AML, acute myeloid leukemia; BM, bone marrow; ECOG PS, Eastern Cooperative Oncology Group performance status; ELN, European Leukemia Net; HMA, hypomethylating agent; IC, intensive chemotherapy; ND, newly diagnosed; R/R, relapsed/refractory; sAML, secondary AML; SCT, stem cell transplantation; WBC, white blood cell.

Characteristic

ND AML
(n = 70)

Untreated sAML
(n = 15)

Treated sAML
(n = 28)

R/R AML
(n = 55)

Median age, years (range)
   ≥ 70 years, n (%)

72 (70–78)
53 (76)

71 (68–76)
10 (67)

70 (65–76)
15 (54)

62 (43–73)
19 (35)

ECOG PS, n (%)
  0–1
 
≥ 2

 
46 (66)
24 (34)

 
9 (60)
6 (40)

 
20 (71)
8 (29)

 
42 (76)
13 (24)

Diagnosis, n (%)
  De novo
  Therapy-related

 
55 (79)
15 (21)

 
0 (0)
1 (7)

 
0 (0)
3 (11)

 
51 (93)
4 (7)

ELN 2017 risk group, n (%)
  Favorable
  Intermediate
  Adverse

 
18 (26)
8 (11)
44 (63)

 
1 (7)
3 (20)
11 (73)

 
4 (14)
3 (11)
21 (75)

 
8 (15)
12 (22)
35 (64)

Median WBC count, × 109/L (range)

2.9 (1.8–4.8)

4.3 (2.0–6.7)

2.0 (1.0–5.4)

3.6 (1.6–6.0)

Peripheral blood blasts, % (range)

10 (1–30)

4 (0–27)

8 (1–27)

24 (3–58)

BM blasts, % (range)

45 (23–62)

36 (18–61)

32 (25–54)

34 (22–64)

Median number of previous therapies (range)

0 (0)

0 (0)

2 (1–2)

2 (1–3)

Previous HMAs, n (%)
  Median number of cycles (range)
 
≥ 4 cycles, n (%)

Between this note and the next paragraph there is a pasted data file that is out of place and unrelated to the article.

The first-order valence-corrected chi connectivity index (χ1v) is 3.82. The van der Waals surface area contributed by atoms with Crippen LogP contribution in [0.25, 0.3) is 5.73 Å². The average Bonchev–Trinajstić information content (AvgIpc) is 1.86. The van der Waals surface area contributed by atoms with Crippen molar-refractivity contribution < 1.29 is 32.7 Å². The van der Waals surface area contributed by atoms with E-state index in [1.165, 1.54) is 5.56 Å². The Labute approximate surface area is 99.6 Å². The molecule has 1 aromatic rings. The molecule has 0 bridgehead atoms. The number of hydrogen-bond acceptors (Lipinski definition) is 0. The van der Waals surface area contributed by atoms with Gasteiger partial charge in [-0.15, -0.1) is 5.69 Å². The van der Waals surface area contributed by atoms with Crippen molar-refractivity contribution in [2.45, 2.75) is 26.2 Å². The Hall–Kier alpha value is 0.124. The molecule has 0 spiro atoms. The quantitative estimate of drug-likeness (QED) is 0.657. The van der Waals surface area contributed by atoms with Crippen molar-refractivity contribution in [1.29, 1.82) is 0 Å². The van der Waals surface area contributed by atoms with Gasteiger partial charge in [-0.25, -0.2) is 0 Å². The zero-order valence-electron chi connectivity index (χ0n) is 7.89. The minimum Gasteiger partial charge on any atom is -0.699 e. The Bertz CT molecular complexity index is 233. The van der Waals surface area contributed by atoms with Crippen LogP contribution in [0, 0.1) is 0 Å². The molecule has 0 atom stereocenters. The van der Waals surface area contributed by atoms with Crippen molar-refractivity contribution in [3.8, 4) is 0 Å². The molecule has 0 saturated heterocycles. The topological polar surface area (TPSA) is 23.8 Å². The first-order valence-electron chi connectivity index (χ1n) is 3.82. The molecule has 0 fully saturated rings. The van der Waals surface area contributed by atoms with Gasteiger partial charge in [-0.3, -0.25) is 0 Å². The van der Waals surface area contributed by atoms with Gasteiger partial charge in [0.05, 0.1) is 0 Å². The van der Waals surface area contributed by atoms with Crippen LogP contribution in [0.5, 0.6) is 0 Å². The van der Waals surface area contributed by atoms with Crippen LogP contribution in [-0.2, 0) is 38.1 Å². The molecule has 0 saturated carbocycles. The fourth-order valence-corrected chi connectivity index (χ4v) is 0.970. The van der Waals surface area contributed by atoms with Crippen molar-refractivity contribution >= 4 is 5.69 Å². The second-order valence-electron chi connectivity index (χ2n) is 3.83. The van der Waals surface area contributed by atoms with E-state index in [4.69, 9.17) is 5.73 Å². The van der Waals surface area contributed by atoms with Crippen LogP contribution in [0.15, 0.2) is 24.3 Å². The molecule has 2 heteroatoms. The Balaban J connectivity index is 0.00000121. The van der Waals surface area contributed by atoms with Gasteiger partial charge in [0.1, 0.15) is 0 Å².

25 (89)
4 (4–12)
20 (71)

25 (45)
3 (2–6)
10 (18)

Previous IC, n (%)

5 (18)

42 (76)

HMAs and IC, n (%)

3 (11)

12 (22)

SCT, n (%)

8 (29)

18 (33)

Mutations, n (%)
  NPM1
  FLT3-
ITD or -TKD
  TP53
  RUNX1
  ASXL1
  IDH1
or IDH2
  KRAS/NRAS

 
19 (27)
14 (20)
21 (30)
9 (13)
9 (13)
16 (23)
14 (20)

 
1 (7)
0 (0)
5 (33)
1 (7)
3 (20)
2 (13)
5 (33)

 
4 (14)
2 (7)
8 (29)
10 (36)
9 (32)
3 (11)
7 (25)

 
12 (22)
10 (18)
16 (29)
9 (16)
5 (9)
11 (20)
13 (24)

Outcomes

  • The overall response rate among all patients was 74%, with a CR/CRi rate of 61%.
  • CR/CRi rate was high among all ELN risk groups in patients with ND AML: 90% in favorable-, 100% in intermediate-, and 75% in the adverse-risk group.
  • Among 119 patients with evaluable bone marrow on Day 21 of Cycle 1, 55% of patients had bone marrow blasts of ≤ 5%.
  • Flow cytometry measurable residual disease negativity was achieved by 58% of responding patients (95% CI, 49–67).

Median follow-up was 16 months (95% CI, 12–18). Outcomes among groups are provided in Table 2.

Table 2. Response and survival outcomes among subgroups1

AML, acute myeloid leukemia; BM, bone marrow; CI, confidence interval; DoR, duration of response; CR, complete remission: CRi, CR with incomplete hematological recovery; MLFS, morphological leukemia-free state; MRD, minimal residual disease; ND, newly diagnosed; NR, not reached; R/R, relapsed/refractory; sAML, secondary AML.
*of evaluable patients.

Outcome, % (95% CI)

ND AML
(n = 70)

Untreated sAML
(n = 15)

Treated sAML
(n = 28)

R/R AML
(n = 55)

Overall response rate

89 (79–94)

80 (55–93)

61 (42–76)

62 (49–74)

CR

66 (54–76)

40 (20–64)

21 (10–40)

24 (14–36)

CRi

19 (11–29)

27 (11–52)

18 (8–36)

18 (10–30)

CR/CRi

84 (74–91)

67 (42–85)

39 (24–56)

42 (30–55)

No response

11 (6–21)

20 (7–45)

36 (21–54)

27 (17–40)

BM blasts ≤ 5%*

67 (53–79)

80 (49–94)

38 (21–59)

44 (28–61)

MRD negativity*

67 (54–79)

40 (17–69)

47 (25–70)

54 (36–71)

MLFS

4 (2–12)

13 (4–39)

21 (10–40)

18 (10–30)

Median OS, months (95% CI)

18.1 (10–NR)

7.8 (2.9–10.7)

6.0 (3.4–13.7)

7.8 (5.4–13.3)

Median DoR, months (95% CI)

NR (9.0–NR)

5.1 (0.9–NR)

NR (2.5–NR)

16.8 (6.6–NR)

Median time to response, months (95% CI)

1.5 (1.3–1.7)

1.3 (0.9–2.2)

1.7 (1.1–2.6)

1.8 (1.4–2.0)

Second cycle of 10-day decitabine, %

11

13

29